The Student News Site of Gabrielino High School

The Tongva Times

The Tongva Times

The Tongva Times

Embedded Time can be better

     Staff Editorial

    One of the biggest schedule changes Gabrielino High School has undergone due to the pandemic is the addition of an Embedded Time class on Wednesdays with no other classes occurring that day. Although a slight majority of students, according to an informal Tongva Times survey, agree that the class is helpful, there is still much improvement needed in order to make Embedded Time fully effective in bettering the mental health of all students. 

       Embedded Time runs from 9 a.m. to 11 a.m. each week. In order to meet the required amount of in-person instruction, all students are assigned to a thirty minute class with their Embedded Time teacher. This is followed by half hour intervention periods during which teachers can meet with specific students who need extra support. The administration asked Wellness Counselor Chris Saporito to send teachers weekly activities to perform with their students during synchronous instruction, in addition to the reading of the weekly bulletin, which A.S.B. now produces as a video.

       Current activities include watching wellness videos, answering wellness surveys, and sharing experiences with the rest of the class.

       On paper, this plan seems to be ideal. The school reaches the required instruction time, students can take half an hour to de-stress, and the rest of the day is free for completing homework assignments. The class’ sense of community adds to its “safe space” environment, making it ideal for catering to the needs of students who may face issues due to COVID-19.

       According to the U.S. National Institutes of Health’s National Library of Medicine, “A loss of routine for many students, social isolation and feelings of loneliness increase the risk of mental illness.” 

       However, the classes that students are placed in are essentially randomized, with only student grade levels in common. This means that students are expected to open up to a class of near strangers, or worse, with people who they have seen for years but do not feel comfortable sharing with because they do not have enough time together each week to bond. In many cases, the pressure to open up may stress students out instead of allow them to unwind.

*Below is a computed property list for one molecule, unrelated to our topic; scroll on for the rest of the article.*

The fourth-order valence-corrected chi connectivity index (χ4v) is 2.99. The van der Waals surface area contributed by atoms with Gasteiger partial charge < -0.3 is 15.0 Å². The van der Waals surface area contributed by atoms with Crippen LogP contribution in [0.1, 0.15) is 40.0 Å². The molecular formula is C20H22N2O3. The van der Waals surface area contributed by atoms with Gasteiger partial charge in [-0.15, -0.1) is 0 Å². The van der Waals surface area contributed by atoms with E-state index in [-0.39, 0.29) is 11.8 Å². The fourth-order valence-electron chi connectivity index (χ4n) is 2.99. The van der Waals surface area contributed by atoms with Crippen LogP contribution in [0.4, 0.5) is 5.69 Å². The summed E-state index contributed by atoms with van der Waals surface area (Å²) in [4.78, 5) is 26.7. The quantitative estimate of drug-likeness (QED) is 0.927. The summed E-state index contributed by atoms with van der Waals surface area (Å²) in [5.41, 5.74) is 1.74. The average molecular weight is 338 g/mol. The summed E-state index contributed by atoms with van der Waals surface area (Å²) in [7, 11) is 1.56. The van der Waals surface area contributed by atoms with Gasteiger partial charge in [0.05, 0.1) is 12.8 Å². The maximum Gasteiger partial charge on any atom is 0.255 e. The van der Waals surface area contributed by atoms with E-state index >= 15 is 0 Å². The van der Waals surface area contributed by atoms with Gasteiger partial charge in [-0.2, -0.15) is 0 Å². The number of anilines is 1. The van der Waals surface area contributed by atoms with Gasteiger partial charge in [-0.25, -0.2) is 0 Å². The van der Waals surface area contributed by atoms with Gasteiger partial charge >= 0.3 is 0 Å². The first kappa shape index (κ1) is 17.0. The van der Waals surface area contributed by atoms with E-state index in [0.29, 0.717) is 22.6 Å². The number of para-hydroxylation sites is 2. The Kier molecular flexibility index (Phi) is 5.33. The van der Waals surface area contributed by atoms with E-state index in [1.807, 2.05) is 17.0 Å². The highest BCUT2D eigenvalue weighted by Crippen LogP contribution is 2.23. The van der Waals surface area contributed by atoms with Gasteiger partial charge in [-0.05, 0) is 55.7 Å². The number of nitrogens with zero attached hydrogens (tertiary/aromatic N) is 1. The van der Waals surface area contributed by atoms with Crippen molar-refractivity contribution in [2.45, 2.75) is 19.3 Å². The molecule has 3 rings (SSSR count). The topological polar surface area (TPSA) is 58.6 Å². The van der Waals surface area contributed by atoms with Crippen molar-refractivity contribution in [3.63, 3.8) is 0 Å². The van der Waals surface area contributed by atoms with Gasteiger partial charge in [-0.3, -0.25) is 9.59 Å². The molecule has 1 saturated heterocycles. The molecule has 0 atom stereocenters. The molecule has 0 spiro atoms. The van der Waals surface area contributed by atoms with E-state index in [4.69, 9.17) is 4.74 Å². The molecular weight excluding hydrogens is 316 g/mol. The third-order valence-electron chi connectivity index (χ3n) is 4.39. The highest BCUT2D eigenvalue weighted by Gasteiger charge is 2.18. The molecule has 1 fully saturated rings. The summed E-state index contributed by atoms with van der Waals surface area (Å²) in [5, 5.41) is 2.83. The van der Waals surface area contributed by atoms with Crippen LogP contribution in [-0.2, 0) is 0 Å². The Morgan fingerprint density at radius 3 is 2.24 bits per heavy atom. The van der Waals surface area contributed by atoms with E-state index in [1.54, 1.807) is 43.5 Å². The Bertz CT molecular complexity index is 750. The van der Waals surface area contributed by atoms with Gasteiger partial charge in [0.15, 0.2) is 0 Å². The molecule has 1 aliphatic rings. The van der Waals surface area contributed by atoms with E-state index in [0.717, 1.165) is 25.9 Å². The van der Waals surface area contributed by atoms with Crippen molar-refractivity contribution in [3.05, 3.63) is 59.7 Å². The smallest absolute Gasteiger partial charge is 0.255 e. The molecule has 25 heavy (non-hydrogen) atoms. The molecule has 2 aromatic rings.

“The goal [should be] to provide a safe space where [students] feel safe and connected again,” stated Gabrielino parent and Professor of Counseling for Pasadena Community College Dr. Maribel Morales. “What has worked in the past is when students listen to someone they can relate to.”

       Morales explained how allowing students to get to know peers from different grade levels and genders – whom they can identify with – in smaller, more intimate groups, would lead to a stronger community on the virtual campus overall. Upperclassmen being able to give advice to freshmen and sophomores, especially, can encourage the connectivity that many feel has been lost through the Virtual Academy.

       As another possible remedy to this issue, junior Gabriel Frank-McPheter suggested bringing back the “silver slips” from last year.

       “A silver slip system allows students to go to the teacher and/or breakout group of their choice,” stated Frank-McPheter. “[This] would be a better means of encouraging students to discuss their emotional health.”

       By allowing students the freedom to move to a class or teacher that makes them feel comfortable, they might be more open to sharing their emotional well-being and seeking help if needed. 

       Another solution is for Embedded Time teachers to send out weekly Google Forms inquiring about the wellness of each student. For students who might be dealing with more pressing emotional and mental health issues but who do not want to reach out, this would provide a means to do so. 

       As a way to improve the lessons themselves, guided lessons should be more interactive and time-flexible. 

       According to the Centers for Disease Control and Prevention website, “Healthy ways to cope with stress [include taking] care of your body. Take deep breaths, stretch, and meditate. Exercise regularly and get plenty of sleep.” 

       By including more mindfulness activities like these, and less forced sharing, students will not feel pressured to talk about things they may not want to, and they will get more out of the time they spend in the Embedded Time class.

       The biggest point Morales emphasized was the importance of encouraging student input. Sending out weekly surveys asking students how they felt about the week’s activities would allow Saporito to see what is working and what is not, as well as show the students that they have some control over their time. 

       In these isolating and unsure times, programs like the Wellness Center have become essential in keeping the morale and mental health of students at a high level. By improving the Embedded Time classes to better fit the needs of students and allowing students to choose how they voice those needs, “Wellness Wednesdays” would be greatly improved.

       “In the pandemic, especially, millions of people are experiencing some level of distress, whether it’s depression or anxiety or a combination of both,” explained Morales. “We are all in this together, so we have to find ways to include [everyone]. Your voice matters.”

    Donate to The Tongva Times

    Your donation will support the student journalists of Gabrielino High School. Your contribution will allow us to purchase equipment and cover our annual website hosting costs.

    More to Discover
    Donate to The Tongva Times

    Activate Search
    Embedded Time can be better